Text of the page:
In Vivo 18F-Fluorodeoxyglucose Positron Emission Tomography Imaging Provides a Noninvasive Measure of Carotid Plaque Inflammation in Patients

Ahmed Tawakol, Raymond Q. Migrino, Gregory G. Bashian, Shahinaz Bedri, David Vermylen, Ricardo C. Cury, Denise Yates, Glenn M. LaMuraglia, Karen Furie, Stuart Houser, Henry Gewirtz, James E. Muller, Thomas J. Brady, Alan J. Fischman

Research output: Contribution to journalArticle

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Abstract

Objectives: Given the importance of inflammation in atherosclerosis, we sought to determine if atherosclerotic plaque inflammation could be measured noninvasively in humans using positron emission tomography (PET). Background: Earlier PET studies using fluorodeoxyglucose (FDG) demonstrated increased FDG uptake in atherosclerotic plaques. Here we tested the ability of FDG-PET to measure carotid plaque inflammation in patients who subsequently underwent carotid endarterectomy (CEA). Methods: Seventeen patients with severe carotid stenoses underwent FDG-PET imaging 3 h after FDG administration (13 to 25 mCi), after which carotid plaque FDG uptake was determined as the ratio of plaque to blood activity (target to background ratio, TBR). Less than 1 month after imaging, subjects underwent CEA, after which carotid specimens were processed to identify macrophages (staining with anti-CD68 antibodies). Results: There was a significant correlation between the PET signal from the carotid plaques and the macrophage staining from the corresponding histologic sections (r = 0.70; p < 0.0001). When mean FDG uptake (mean TBR) was compared with mean inflammation (mean percentage CD68 staining) for each of the 17 patients, the correlation was even stronger (r = 0.85; p < 0.0001). Fluorodeoxyglucose uptake did not correlate with plaque area, plaque thickness, or area of smooth muscle cell staining. Conclusions: We established that FDG-PET imaging can be used to assess the severity of inflammation in carotid plaques in patients. If subsequent natural history studies link increased FDG-PET activity in carotid arteries with clinical events, this noninvasive measure could be used to identify a subset of patients with carotid atherosclerosis in need of intensified medical therapy or carotid artery intervention to prevent stroke.

Original languageEnglish
Pages (from-to)1818-1824
Number of pages7
JournalJournal of the American College of Cardiology
Volume48
Issue number9
DOIs
Publication statusPublished - 7 Nov 2006
Externally publishedYes

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Fluorodeoxyglucose F18
Positron-Emission Tomography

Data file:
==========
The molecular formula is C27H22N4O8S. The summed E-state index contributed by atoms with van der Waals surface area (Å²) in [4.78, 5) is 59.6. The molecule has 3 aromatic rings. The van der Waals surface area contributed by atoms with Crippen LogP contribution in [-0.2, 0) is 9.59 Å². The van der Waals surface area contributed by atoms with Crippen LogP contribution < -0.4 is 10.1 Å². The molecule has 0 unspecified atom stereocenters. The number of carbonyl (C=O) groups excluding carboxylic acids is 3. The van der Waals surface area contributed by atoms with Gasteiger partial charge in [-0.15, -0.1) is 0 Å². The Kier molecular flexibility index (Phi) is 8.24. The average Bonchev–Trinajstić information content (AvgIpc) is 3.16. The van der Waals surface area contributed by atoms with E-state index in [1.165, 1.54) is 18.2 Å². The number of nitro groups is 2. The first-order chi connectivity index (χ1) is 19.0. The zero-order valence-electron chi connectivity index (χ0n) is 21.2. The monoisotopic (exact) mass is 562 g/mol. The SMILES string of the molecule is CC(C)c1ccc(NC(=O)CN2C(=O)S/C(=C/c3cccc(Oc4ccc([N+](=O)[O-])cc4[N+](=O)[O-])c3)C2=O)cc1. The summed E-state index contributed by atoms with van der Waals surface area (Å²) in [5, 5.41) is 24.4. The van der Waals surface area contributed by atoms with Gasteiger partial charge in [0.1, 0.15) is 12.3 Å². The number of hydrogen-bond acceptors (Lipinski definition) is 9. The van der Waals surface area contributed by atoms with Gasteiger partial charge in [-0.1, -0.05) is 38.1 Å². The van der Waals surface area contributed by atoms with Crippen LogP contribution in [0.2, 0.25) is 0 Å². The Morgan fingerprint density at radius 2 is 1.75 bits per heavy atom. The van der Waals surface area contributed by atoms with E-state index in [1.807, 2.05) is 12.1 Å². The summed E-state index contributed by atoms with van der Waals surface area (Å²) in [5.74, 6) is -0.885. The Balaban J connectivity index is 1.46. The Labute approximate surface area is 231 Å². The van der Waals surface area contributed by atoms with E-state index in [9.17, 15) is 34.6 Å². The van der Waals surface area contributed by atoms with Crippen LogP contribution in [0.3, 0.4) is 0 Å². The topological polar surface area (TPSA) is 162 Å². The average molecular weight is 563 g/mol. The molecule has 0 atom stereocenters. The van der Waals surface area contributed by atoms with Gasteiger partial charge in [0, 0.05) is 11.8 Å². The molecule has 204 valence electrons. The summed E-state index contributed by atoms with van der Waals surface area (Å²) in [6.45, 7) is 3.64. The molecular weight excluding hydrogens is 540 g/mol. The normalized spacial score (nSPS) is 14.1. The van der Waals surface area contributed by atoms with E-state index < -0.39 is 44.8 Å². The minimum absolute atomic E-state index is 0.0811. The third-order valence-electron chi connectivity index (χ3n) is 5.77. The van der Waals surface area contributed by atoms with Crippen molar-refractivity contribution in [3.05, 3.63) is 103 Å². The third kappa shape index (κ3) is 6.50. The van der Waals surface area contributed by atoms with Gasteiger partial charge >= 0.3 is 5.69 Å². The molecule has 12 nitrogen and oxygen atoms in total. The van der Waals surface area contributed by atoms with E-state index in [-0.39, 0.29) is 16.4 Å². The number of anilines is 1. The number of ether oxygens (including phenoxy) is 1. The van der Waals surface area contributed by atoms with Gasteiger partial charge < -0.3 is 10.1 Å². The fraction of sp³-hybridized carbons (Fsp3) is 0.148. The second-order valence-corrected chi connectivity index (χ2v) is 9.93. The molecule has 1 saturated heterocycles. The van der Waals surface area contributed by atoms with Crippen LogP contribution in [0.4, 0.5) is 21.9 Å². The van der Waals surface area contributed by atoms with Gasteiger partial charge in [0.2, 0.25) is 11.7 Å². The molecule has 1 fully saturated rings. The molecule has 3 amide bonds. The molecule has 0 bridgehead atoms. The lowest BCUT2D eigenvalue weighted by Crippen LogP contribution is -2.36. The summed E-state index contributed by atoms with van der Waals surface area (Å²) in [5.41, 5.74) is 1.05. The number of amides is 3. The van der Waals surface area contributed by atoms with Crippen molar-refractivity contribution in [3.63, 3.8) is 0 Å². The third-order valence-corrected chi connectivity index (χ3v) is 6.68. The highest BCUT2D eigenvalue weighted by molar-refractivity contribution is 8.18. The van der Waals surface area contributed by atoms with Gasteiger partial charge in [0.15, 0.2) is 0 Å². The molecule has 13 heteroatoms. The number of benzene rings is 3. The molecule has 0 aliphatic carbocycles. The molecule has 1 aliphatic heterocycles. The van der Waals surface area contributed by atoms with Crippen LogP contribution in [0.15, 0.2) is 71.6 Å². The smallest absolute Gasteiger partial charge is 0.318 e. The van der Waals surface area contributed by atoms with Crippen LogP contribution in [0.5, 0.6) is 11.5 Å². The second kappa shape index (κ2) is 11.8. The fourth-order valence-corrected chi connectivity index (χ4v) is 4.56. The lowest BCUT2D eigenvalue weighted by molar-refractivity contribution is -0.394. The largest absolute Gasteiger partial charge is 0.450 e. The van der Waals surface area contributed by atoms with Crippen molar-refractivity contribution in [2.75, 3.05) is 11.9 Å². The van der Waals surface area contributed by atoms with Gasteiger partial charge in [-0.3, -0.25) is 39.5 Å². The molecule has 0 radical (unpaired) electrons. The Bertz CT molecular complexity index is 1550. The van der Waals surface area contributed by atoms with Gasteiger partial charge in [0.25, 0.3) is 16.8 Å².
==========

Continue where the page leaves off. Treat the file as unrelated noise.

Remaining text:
Inflammation
Staining and Labeling
Carotid Endarterectomy
Atherosclerotic Plaques
Carotid Arteries
Macrophages
Carotid Artery Diseases
Carotid Stenosis
Natural History
Smooth Muscle Myocytes
Anti-Idiotypic Antibodies
Atherosclerosis
Stroke

ASJC Scopus subject areas

  • Cardiology and Cardiovascular Medicine

Cite this

In Vivo 18F-Fluorodeoxyglucose Positron Emission Tomography Imaging Provides a Noninvasive Measure of Carotid Plaque Inflammation in Patients. / Tawakol, Ahmed; Migrino, Raymond Q.; Bashian, Gregory G.; Bedri, Shahinaz; Vermylen, David; Cury, Ricardo C.; Yates, Denise; LaMuraglia, Glenn M.; Furie, Karen; Houser, Stuart; Gewirtz, Henry; Muller, James E.; Brady, Thomas J.; Fischman, Alan J.

In: Journal of the American College of Cardiology, Vol. 48, No. 9, 07.11.2006, p. 1818-1824.

Research output: Contribution to journalArticle

Tawakol, A, Migrino, RQ, Bashian, GG, Bedri, S, Vermylen, D, Cury, RC, Yates, D, LaMuraglia, GM, Furie, K, Houser, S, Gewirtz, H, Muller, JE, Brady, TJ & Fischman, AJ 2006, 'In Vivo 18F-Fluorodeoxyglucose Positron Emission Tomography Imaging Provides a Noninvasive Measure of Carotid Plaque Inflammation in Patients', Journal of the American College of Cardiology, vol. 48, no. 9, pp. 1818-1824. https://doi.org/10.1016/j.jacc.2006.05.076
Tawakol, Ahmed ; Migrino, Raymond Q. ; Bashian, Gregory G. ; Bedri, Shahinaz ; Vermylen, David ; Cury, Ricardo C. ; Yates, Denise ; LaMuraglia, Glenn M. ; Furie, Karen ; Houser, Stuart ; Gewirtz, Henry ; Muller, James E. ; Brady, Thomas J. ; Fischman, Alan J. / In Vivo 18F-Fluorodeoxyglucose Positron Emission Tomography Imaging Provides a Noninvasive Measure of Carotid Plaque Inflammation in Patients. In: Journal of the American College of Cardiology. 2006 ; Vol. 48, No. 9. pp. 1818-1824.